The real deal: Living 'authentically' isn't as easy as it sounds
Published 07/06/2016 | 02:30
Living 'authentically' is the current buzzword in self-development circles. Recent books talk about getting in touch with the 'true self', while received wisdom and well-meaning uncles tell us to 'just be yourself' - whoever that may be.
They make it sound so simple. It's not. When Carl Jung said, "The privilege of a lifetime is to become who you truly are", he meant every word of it.
In theory, just being yourself is one of the easiest things to do - and yet it's also the hardest.
This is arguably the most challenging time in history to live authentically. Most of us have multiple personae - identities that we wear at different times throughout the day.
The online personality is very different to the offline personality, just as the work personality is often poles apart from the social one.
This is before we take on board the many identity crises that can occur throughout the life-cycle. Anyone who has had a quarter-life or mid-life crisis will recall a period when they didn't know whom exactly they were supposed to be.
Often we think we're living authentically but retrospect tells a different story. Our capacity for self-deception makes it easy for us to justify all sorts of bad choices, and it's generally only in hindsight that we realise our underlying motives.
Is it any wonder, then, that people don't go travelling anymore? Nowadays you go away to 'find yourself', as though your true nature has been hiding under a palm tree in Koh Pha-Ngan.
The milestones that we feel compelled to reach can also put us off track. We can lose ourselves in our rush to further ourselves, especially when we choose security over passion and status over self-fulfilment.
Author Brené Brown believes this is one of the most detrimental life choices a person can make. "When you trade your authenticity for safety," she writes, "you may experience the following: anxiety, depression, eating disorders, addiction, rage, blame, resentment and inexplicable grief".
It's quite the list. Then again, it's easier to outline the symptoms of living inauthentically than it is to recognise the hallmarks of living authentically.
Life's elusive sweet spot is a little harder to define - but I'll give it a try. Living authentically means choosing the people, places and things that inspire and energise you.
It's the hobby that makes time fly; the subject that makes your ears prick up; the injustice that makes you rankle and the person who makes you smile when you think about them.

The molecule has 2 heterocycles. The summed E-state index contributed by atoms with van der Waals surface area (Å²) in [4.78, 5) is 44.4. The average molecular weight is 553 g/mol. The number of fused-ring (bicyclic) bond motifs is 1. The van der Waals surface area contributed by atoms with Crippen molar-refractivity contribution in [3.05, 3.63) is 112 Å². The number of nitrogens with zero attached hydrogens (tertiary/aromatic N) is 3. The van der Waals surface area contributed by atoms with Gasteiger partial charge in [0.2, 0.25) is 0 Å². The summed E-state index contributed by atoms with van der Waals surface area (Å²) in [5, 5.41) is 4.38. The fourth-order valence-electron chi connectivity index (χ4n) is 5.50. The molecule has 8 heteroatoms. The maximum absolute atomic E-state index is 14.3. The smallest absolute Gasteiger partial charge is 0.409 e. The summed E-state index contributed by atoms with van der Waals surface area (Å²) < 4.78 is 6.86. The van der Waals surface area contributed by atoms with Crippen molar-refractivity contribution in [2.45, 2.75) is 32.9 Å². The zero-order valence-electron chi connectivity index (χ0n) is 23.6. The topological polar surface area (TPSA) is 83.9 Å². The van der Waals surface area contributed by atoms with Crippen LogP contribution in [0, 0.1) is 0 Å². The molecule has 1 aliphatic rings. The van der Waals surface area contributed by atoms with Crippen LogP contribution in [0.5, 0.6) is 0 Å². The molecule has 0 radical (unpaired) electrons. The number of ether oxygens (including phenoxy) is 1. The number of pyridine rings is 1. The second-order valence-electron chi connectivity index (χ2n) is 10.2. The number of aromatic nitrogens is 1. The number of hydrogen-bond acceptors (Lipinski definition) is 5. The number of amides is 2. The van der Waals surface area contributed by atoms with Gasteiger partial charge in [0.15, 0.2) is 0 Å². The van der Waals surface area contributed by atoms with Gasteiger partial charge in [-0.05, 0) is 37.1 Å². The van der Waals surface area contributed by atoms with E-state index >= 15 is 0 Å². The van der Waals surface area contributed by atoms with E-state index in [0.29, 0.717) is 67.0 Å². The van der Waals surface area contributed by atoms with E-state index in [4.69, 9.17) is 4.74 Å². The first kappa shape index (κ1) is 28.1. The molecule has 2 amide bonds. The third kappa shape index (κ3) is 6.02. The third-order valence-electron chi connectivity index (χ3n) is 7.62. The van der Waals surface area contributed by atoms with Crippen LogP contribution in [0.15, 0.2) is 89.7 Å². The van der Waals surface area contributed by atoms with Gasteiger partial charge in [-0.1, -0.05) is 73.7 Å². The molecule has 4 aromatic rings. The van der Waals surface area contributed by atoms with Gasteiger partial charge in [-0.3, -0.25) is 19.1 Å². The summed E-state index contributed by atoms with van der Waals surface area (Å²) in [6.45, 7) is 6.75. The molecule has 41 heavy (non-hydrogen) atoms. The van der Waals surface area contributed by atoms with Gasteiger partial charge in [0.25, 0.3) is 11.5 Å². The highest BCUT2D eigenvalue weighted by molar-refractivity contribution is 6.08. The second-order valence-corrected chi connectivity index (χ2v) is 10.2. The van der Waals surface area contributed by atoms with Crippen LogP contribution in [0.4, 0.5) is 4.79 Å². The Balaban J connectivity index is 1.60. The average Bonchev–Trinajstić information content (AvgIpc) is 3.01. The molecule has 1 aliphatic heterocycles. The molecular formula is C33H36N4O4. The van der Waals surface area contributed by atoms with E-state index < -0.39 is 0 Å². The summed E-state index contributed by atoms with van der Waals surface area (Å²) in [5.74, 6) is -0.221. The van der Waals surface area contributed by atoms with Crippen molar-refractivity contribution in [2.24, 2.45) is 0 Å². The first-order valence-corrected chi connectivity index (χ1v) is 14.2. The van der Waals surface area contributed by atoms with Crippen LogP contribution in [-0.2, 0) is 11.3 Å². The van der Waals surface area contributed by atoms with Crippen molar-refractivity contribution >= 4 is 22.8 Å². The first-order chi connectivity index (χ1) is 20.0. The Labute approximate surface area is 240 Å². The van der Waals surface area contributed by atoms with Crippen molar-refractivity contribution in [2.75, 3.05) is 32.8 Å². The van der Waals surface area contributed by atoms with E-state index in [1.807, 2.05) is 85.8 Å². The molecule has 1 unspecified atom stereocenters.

In other words, socialising shouldn't feel like an obligation; a weekly class shouldn't feel choresome and your job shouldn't feel like incarceration.
Living authentically means being true to yourself - walking your walk and talking your talk. Authentic people stay true to their principles and morals just as they honour their gifts and talents.
To quote Joseph Campbell, they "follow their bliss", yet they also know their limits and blindspots.
They can say 'no' without fear of being judged and speak out without fear of confrontation. There are no elephants in the living room or skeletons in the closet when someone is living authentically.
"Authenticity is a collection of choices that we have to make every day. It's about the choice to show up and be real. The choice to be honest. The choice to let our true selves be seen," continues Brown.
Still, there are all sorts of situations and scenarios that take us so far away from true north that we can forget our way back.
It's easy to end up in romantic relationships where one person sets the agenda and dictates the pace, or in workplaces that have cult-like corporate cultures. Even those with acute self-awareness can lose a sense of themselves in these situations.
Others can go a lifetime living up to the expectations that have been unconsciously thrust upon them by their families: The Fixer, The Jester, The Black Sheep... The trouble with these roles is that there is rarely space for growth or upward progression.
Breaking free from these expectations requires vulnerability. There is no front-door face or telephone voice when we live our truth.
We have to be willing to drop the guard and let people see us without the shield of a persona. It's an act of surrender that is both intimidating and exhilarating.
Authenticity also requires considerable self-acceptance. The more you accept yourself, the less you need other people's acceptance. Authentic people know who they are. More to the point, they like who they are.
Brown sums it up perfectly: "Because belonging only happens when we present our authentic, imperfect selves to the world, our sense of belonging can never be greater than our level of self-acceptance".
Authenticity may be difficult to define, yet we know it when we see it. Authentic people are magnetic; authentic businesses are compelling; authentic art is captivating.
A miracle occurs when the three pillars of honesty, sincerity and integrity combine. Authenticity transcends and becomes so much greater than the sum of its parts.
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